For the Covid-19 state-of-play in South Australia (SA), where Athelstone School is located, see the SA government updates here – https://www.covid-19.sa.gov.au/home/dashboard and the SA Department of Education website on Covid-19 here – https://www.education.sa.gov.au/supporting-students/health-e-safety-and-wellbeing/covid-19-coronavirus. Our protocol and resources were developed in August 2020 when the Covid-19 situation was reflected in the snapshot from the government website below:

Here is a summary of the risks identified and the proposed mitigation strategies developed in relation to context:

Potential riskMitigation strategy
Covid-19 transmission through student sharing of VR headsets and phones– Assign each student their own headset, box for headset storage and phone
– Label headsets, storage box and phone with the name of the student to allow students and teachers to monitor the use of personally assigned equipment.
– Teachers train students in not sharing headsets, storage box or phones and to always return headset to its assigned box.
– Reinforce safety and hygiene messages and procedure in class at the beginning of the lesson and with a poster displayed at the front of the classroom and with a laminated version on each desk.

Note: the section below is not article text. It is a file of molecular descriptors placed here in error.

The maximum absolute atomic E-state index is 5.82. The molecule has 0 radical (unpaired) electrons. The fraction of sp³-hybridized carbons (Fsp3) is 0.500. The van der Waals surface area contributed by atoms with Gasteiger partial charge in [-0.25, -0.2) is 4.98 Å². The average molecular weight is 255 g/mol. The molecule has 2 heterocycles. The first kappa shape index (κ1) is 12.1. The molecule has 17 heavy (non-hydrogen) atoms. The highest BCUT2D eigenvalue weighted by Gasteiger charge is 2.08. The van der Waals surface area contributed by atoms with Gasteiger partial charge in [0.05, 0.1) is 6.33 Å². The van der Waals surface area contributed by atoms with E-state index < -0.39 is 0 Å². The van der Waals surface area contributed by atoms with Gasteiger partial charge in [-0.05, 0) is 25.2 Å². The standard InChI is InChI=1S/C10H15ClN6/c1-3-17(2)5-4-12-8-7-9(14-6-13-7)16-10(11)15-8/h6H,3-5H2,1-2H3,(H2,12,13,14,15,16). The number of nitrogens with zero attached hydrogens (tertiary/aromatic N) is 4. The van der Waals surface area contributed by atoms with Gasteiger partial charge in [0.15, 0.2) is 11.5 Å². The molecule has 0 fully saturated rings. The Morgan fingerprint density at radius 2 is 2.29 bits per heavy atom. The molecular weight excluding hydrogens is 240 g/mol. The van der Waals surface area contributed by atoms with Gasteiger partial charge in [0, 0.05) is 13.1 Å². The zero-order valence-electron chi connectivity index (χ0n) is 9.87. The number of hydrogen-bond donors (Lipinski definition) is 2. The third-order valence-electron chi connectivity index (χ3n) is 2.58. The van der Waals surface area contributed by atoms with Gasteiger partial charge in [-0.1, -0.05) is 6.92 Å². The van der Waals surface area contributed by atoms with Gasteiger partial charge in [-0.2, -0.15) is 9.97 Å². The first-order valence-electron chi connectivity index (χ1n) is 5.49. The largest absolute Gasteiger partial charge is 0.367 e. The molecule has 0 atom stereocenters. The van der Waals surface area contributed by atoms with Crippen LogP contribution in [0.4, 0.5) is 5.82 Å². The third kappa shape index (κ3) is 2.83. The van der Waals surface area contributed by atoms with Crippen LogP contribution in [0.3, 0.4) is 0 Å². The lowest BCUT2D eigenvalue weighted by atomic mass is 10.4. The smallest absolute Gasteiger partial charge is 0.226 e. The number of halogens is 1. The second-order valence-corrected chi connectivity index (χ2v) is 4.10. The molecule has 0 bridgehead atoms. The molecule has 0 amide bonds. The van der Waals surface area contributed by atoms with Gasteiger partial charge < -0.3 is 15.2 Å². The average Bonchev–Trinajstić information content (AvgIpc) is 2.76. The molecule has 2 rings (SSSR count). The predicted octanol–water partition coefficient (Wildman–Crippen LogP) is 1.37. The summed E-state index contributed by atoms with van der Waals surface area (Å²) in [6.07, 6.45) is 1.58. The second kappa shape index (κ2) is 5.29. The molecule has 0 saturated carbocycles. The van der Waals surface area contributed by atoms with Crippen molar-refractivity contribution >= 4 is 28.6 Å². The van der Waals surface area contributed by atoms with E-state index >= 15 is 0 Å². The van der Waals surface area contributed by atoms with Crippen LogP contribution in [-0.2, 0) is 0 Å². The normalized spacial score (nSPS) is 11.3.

– Teachers in-class monitoring that students use their assign headset and pack headset into assigned box.
– For the duration of the research no other students or classes use equipment.  
Lack of compliance with Education Department Covid-19 advice for schools  – Principal does daily online checks of Department’s Covid-19 advice for schools to ensure compliance and that the project’s risk mitigation strategies do not contravene advice.
Poor VR headset and phone hygiene– At the beginning and end of each lesson students wash/sanitise their hands.
– At the end of each lesson students use disposable sanitiser wipes to clean their assigned headset (except for lenses) and phone at the end of each lesson and return VR headset to its assigned box.  
Teacher handling of phone after it’s been sanitised may put them at risk  – Teachers use disposable gloves to collect phones from students and connect these to charging station.
Desk contamination with from VR headset– At the end of the lesson and after wiping their headsets and phones, students use sanitiser wipes to clean their desk and the laminated safety poster which is on their desk.